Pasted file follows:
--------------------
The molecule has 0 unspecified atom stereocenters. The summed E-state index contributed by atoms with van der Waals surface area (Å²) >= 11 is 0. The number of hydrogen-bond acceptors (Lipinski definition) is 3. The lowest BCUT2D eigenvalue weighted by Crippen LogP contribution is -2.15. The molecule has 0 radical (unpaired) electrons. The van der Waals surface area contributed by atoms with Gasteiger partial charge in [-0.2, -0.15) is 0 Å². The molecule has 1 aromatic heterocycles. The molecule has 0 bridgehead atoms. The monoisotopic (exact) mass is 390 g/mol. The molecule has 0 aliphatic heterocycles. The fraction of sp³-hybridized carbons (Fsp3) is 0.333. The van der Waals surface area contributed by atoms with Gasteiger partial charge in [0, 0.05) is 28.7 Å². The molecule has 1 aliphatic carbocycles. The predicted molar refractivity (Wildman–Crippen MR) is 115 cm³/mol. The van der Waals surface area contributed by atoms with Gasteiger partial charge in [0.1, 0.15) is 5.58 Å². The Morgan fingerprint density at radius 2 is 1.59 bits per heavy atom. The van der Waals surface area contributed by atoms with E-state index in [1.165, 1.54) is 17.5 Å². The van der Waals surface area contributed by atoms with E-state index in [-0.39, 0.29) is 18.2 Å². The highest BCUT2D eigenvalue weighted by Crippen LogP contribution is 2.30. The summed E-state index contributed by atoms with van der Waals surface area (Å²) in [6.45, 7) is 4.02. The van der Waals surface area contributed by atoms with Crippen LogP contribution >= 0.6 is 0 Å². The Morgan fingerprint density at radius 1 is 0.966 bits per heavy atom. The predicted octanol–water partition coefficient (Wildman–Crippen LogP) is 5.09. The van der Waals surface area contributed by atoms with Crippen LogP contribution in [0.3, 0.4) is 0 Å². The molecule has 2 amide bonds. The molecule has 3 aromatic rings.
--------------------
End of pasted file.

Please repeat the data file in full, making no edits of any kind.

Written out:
The molecule has 0 unspecified atom stereocenters. The summed E-state index contributed by atoms with van der Waals surface area (Å²) >= 11 is 0. The number of hydrogen-bond acceptors (Lipinski definition) is 3. The lowest BCUT2D eigenvalue weighted by Crippen LogP contribution is -2.15. The molecule has 0 radical (unpaired) electrons. The van der Waals surface area contributed by atoms with Gasteiger partial charge in [-0.2, -0.15) is 0 Å². The molecule has 1 aromatic heterocycles. The molecule has 0 bridgehead atoms. The monoisotopic (exact) mass is 390 g/mol. The molecule has 0 aliphatic heterocycles. The fraction of sp³-hybridized carbons (Fsp3) is 0.333. The van der Waals surface area contributed by atoms with Gasteiger partial charge in [0, 0.05) is 28.7 Å². The molecule has 1 aliphatic carbocycles. The predicted molar refractivity (Wildman–Crippen MR) is 115 cm³/mol. The van der Waals surface area contributed by atoms with Gasteiger partial charge in [0.1, 0.15) is 5.58 Å². The Morgan fingerprint density at radius 2 is 1.59 bits per heavy atom. The van der Waals surface area contributed by atoms with E-state index in [1.165, 1.54) is 17.5 Å². The van der Waals surface area contributed by atoms with E-state index in [-0.39, 0.29) is 18.2 Å². The highest BCUT2D eigenvalue weighted by Crippen LogP contribution is 2.30. The summed E-state index contributed by atoms with van der Waals surface area (Å²) in [6.45, 7) is 4.02. The van der Waals surface area contributed by atoms with Crippen LogP contribution >= 0.6 is 0 Å². The Morgan fingerprint density at radius 1 is 0.966 bits per heavy atom. The predicted octanol–water partition coefficient (Wildman–Crippen LogP) is 5.09. The van der Waals surface area contributed by atoms with Crippen LogP contribution in [0.3, 0.4) is 0 Å². The molecule has 2 amide bonds. The molecule has 3 aromatic rings.